Friday Dec 02, 2022

Crawford County pauses District 25 recount – Northwest Arkansas Democrat-Gazette


VAN BUREN — The Crawford County recount for the Republican primary for state House District 25 between Jody Harris and Chad Puryear has been put on hold until Wednesday, at the request of Harris.

District 25 is in Crawford, Franklin and Washington counties

Crawford County started the recount Saturday morning, with Washington County’s recount to start Tuesday, after the Memorial Day holiday, election officials for that counties confirmed.

Franklin County’s Election Commission was set to meet late Thursday afternoon to decide when it will do a recount, according to a spokeswoman at the county clerk’s office.

“We stopped the recount today because I had requested to see the original absentee ballots, and when I asked for those I was told by the election commissioner, Bill Coleman, that they weren’t there at the Election Commission office. And when I said where are they, he said they were at his home. That was when I formally said we need to shut this down,” Harris explained. “That is not right. There is no reason for ballots to be at the home of the election commissioner.”

Harris, who lives near Fayetteville, trailed Puryear by six votes out of 4,412 cast. Puryear lives near Hindsville.

Final though unofficial results in the race as of Thursday morning showed Puryear with 2,209 votes to Harris’ 2,203. Harris led by 29 votes in Washington County, 1,360 to 1,331. Puryear led by 28 votes in Crawford County, 740 to 712. Franklin County’s 269 votes in this race favored Puryear 138 to 131.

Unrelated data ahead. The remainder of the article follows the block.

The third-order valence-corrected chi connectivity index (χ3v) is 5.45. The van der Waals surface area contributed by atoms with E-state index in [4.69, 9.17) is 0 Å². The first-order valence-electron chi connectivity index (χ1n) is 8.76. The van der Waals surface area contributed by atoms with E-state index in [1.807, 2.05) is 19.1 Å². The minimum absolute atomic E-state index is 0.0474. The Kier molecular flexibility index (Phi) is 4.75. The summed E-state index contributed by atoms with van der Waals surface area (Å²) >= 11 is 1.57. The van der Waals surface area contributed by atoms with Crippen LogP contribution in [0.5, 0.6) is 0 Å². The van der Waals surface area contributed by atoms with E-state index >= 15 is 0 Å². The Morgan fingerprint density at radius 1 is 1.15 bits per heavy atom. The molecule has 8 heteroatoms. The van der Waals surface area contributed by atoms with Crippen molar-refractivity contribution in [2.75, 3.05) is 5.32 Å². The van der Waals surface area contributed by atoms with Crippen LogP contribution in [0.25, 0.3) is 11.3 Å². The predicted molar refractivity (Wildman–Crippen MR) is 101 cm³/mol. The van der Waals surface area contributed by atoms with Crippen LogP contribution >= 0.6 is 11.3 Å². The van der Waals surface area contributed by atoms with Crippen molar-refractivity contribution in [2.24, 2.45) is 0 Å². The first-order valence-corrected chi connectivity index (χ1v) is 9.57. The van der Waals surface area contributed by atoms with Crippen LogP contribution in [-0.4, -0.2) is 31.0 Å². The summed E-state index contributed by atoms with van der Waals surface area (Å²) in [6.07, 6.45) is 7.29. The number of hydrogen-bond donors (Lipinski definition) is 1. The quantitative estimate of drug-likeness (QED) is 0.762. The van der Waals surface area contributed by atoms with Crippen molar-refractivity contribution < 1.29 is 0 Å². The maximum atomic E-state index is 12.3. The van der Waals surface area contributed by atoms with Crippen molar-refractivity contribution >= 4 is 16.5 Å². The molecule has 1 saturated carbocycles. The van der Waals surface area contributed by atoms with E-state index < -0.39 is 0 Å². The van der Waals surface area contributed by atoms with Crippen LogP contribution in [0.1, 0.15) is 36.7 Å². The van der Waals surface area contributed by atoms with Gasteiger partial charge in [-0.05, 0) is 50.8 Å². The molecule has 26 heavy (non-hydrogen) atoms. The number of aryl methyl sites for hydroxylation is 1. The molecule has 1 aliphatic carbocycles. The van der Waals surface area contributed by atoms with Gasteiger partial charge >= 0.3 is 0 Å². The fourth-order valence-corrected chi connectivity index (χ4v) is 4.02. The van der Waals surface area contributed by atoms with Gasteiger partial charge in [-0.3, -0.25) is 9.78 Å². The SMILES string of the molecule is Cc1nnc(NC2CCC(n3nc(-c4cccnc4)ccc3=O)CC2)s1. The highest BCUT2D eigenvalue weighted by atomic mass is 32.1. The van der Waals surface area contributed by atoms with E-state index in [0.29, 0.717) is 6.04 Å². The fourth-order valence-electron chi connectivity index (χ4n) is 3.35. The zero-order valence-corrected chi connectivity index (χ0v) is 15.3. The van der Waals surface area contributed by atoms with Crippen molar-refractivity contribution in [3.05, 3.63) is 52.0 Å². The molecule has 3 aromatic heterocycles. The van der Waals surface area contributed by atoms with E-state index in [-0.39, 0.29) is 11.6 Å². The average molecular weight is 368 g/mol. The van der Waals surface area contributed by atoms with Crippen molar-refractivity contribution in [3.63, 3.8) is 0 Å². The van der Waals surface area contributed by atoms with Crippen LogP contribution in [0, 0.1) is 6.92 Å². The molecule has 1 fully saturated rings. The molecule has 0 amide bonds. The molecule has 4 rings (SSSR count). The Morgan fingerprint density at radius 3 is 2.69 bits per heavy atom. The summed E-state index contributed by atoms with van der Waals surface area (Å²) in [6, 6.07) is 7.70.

Coleman claims the issue was caused by having incorrect programming for the primary elections due to the recent redistricting. He said the county clerk’s office worked to verify voters had the correct information on the primary ballots, but by then the absentee ballots had already been sent.

“When the clerk’s office went back and looked at those ballot applications that they had mailed out, there was only one person who had received a ballot that was incorrect, as far as the contents that they were supposed to vote in,” Coleman said. “The county clerk contacted that voter, and they made the exchange to get them the correct ballot to be able to cast their ballot. All of the rest of them had the correct information on there on who to vote for.”

“The problem was that when those ballots came back in, they were programmed and barcoded with the original programming on the election,” he explained. “When we went back and reprogrammed it, it changed the code to the barcodes to be able to read, so the tabulating machines would not read those ballots. So we processed all of the ballots on Election Day.”

Coleman added Crawford County’s Election Commission is working out of two offices as they move equipment into a new building. He said the old office is adjacent to the county courthouse, which made it easier for people to observe and count ballots on election night.

“Since we have those two offices and everything, though, what I did yesterday was transferring those canceled ballots that we had transferred the votes from to the new ballot stock, I was transporting them from one location to the other, as well as a bunch of other stuff, and I ended up leaving those in my truck and they ended up coming home with me,” he explained.

Coleman reiterated the votes were properly transferred to the new ballots, calling the ones he had in his truck trash by that point in time. He said he has been …….


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